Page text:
Expert Support for Parenting Your Teen or Young Adult
September 2023 Newsletter
Back-to-School Season

Even if your teen or young adult is not in school, the feeling of “back-to-school” seems to permeate our culture. The excitement of a fresh start, the saying goodbye to summer, the smell of fresh school supplies. (Don't tell me I am the only one with such fond memories of going to a real life brick and mortar store to buy a new Trapper Keeper or picking out those incredibly loud Lisa Frank folders.)
But along with that back-to-school feeling can come a lot of other emotions. Stress at seeing friends again. Anxiety about the academic pressure. Fear about everything from sports teams to body image distress to college plans to social life seems to increase as teens and young adults move through this time of year. Adolescents are struggling this month. It feels like a lot- whether it is freshman year of college, getting back into the groove with assignments or juggling after-school commitments, family, friends and their mental health. 
Especially if your child struggles with putting pressure on themselves, as so many do, this can be an intense time of year.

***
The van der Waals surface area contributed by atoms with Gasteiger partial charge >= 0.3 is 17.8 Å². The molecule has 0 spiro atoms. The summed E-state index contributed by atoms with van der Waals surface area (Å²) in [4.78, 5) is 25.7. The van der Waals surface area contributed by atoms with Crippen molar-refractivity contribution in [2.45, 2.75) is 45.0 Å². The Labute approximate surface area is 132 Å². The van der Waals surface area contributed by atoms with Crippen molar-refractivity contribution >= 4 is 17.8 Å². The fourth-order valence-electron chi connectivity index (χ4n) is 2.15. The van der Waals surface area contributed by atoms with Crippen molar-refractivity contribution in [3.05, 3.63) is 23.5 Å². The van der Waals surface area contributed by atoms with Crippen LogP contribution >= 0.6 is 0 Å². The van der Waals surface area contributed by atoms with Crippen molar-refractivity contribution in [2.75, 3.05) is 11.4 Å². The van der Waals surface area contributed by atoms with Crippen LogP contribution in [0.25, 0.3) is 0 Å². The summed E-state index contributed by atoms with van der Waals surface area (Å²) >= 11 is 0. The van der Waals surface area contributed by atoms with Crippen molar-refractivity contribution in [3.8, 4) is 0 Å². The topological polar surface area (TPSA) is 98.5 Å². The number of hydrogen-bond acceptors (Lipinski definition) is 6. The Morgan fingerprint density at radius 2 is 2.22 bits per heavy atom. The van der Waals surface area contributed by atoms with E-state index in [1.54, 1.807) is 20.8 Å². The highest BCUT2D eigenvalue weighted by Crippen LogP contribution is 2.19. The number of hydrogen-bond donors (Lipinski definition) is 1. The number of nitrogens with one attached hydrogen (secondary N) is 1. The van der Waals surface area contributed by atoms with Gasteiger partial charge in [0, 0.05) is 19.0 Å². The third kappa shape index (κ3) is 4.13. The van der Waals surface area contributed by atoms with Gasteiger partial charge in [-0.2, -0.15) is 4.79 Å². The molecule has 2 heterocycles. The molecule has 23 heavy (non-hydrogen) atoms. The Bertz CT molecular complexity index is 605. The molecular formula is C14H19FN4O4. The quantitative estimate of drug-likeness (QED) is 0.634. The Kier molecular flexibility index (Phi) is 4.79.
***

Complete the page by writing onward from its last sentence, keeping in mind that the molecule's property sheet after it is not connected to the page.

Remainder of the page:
So what can you do- as a parent, caregiver or provider- to support them?
First of all, as we always start, notice what is coming up for you
Do you feel like it is silly they are so stressed- I mean, it is just math homework after all, what is the big deal?
Or, alternately, do you feel really wound up about their school, sports, friends, college- maybe because they seem too chill about it? 
Is there a feeling of failure as a parent if your kid isn't doing well in school or is struggling with getting up in the morning? 
Layer on a mental health issue, and this can be a pressure cooker. For you and your child.
All of these are really normal (and loving!) responses AND we want to be aware of how our own stuff may be showing up in our expectations and support of our kids. It is only natural to bring our own stories to this part of their lives (I mean, I was a school DORK- I just got nostalgic about Trapper Keepers!) and, whether it is because it is so similar or so different, their experience with this time of year can kick stuff up for us. 
Take stock of what you are bringing to the table when you kid is struggle, be aware of it, and try to center yourself in their experience. To show up with empathy for our kids' struggles, it is equal parts recalling those feelings in ourselves and using our imagination to put ourselves in their shoes. 
I have some great resources below if you are feeling stuck and, as always, don't hesitate to reach out with any questions!  
All the best,